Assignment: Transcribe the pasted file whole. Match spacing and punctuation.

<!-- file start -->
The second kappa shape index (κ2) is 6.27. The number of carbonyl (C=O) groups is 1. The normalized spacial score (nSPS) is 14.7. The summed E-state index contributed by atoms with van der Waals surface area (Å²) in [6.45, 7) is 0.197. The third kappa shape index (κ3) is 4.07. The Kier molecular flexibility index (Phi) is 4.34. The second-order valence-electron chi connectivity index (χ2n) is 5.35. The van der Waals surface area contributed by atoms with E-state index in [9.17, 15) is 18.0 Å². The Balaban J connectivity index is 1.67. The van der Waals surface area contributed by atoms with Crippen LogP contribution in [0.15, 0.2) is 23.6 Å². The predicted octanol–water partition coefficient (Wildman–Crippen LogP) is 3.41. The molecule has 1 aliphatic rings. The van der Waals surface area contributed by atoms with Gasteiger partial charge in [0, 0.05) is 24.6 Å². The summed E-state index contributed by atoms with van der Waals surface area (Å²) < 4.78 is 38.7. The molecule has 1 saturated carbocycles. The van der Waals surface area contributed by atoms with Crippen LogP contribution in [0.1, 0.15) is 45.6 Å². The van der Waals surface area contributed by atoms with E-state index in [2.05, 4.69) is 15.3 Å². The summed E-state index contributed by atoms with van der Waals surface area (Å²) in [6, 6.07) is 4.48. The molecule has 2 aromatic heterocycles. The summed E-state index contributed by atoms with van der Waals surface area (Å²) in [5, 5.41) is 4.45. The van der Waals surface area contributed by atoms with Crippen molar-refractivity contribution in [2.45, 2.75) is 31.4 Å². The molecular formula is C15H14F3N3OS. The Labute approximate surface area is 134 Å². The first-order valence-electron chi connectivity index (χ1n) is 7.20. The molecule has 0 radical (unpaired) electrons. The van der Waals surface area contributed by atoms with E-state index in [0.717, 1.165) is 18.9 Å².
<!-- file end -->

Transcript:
The second kappa shape index (κ2) is 6.27. The number of carbonyl (C=O) groups is 1. The normalized spacial score (nSPS) is 14.7. The summed E-state index contributed by atoms with van der Waals surface area (Å²) in [6.45, 7) is 0.197. The third kappa shape index (κ3) is 4.07. The Kier molecular flexibility index (Phi) is 4.34. The second-order valence-electron chi connectivity index (χ2n) is 5.35. The van der Waals surface area contributed by atoms with E-state index in [9.17, 15) is 18.0 Å². The Balaban J connectivity index is 1.67. The van der Waals surface area contributed by atoms with Crippen LogP contribution in [0.15, 0.2) is 23.6 Å². The predicted octanol–water partition coefficient (Wildman–Crippen LogP) is 3.41. The molecule has 1 aliphatic rings. The van der Waals surface area contributed by atoms with Gasteiger partial charge in [0, 0.05) is 24.6 Å². The summed E-state index contributed by atoms with van der Waals surface area (Å²) < 4.78 is 38.7. The molecule has 1 saturated carbocycles. The van der Waals surface area contributed by atoms with Crippen LogP contribution in [0.1, 0.15) is 45.6 Å². The van der Waals surface area contributed by atoms with E-state index in [2.05, 4.69) is 15.3 Å². The summed E-state index contributed by atoms with van der Waals surface area (Å²) in [6, 6.07) is 4.48. The molecule has 2 aromatic heterocycles. The summed E-state index contributed by atoms with van der Waals surface area (Å²) in [5, 5.41) is 4.45. The van der Waals surface area contributed by atoms with Crippen molar-refractivity contribution in [2.45, 2.75) is 31.4 Å². The molecular formula is C15H14F3N3OS. The Labute approximate surface area is 134 Å². The first-order valence-electron chi connectivity index (χ1n) is 7.20. The molecule has 0 radical (unpaired) electrons. The van der Waals surface area contributed by atoms with E-state index in [0.717, 1.165) is 18.9 Å².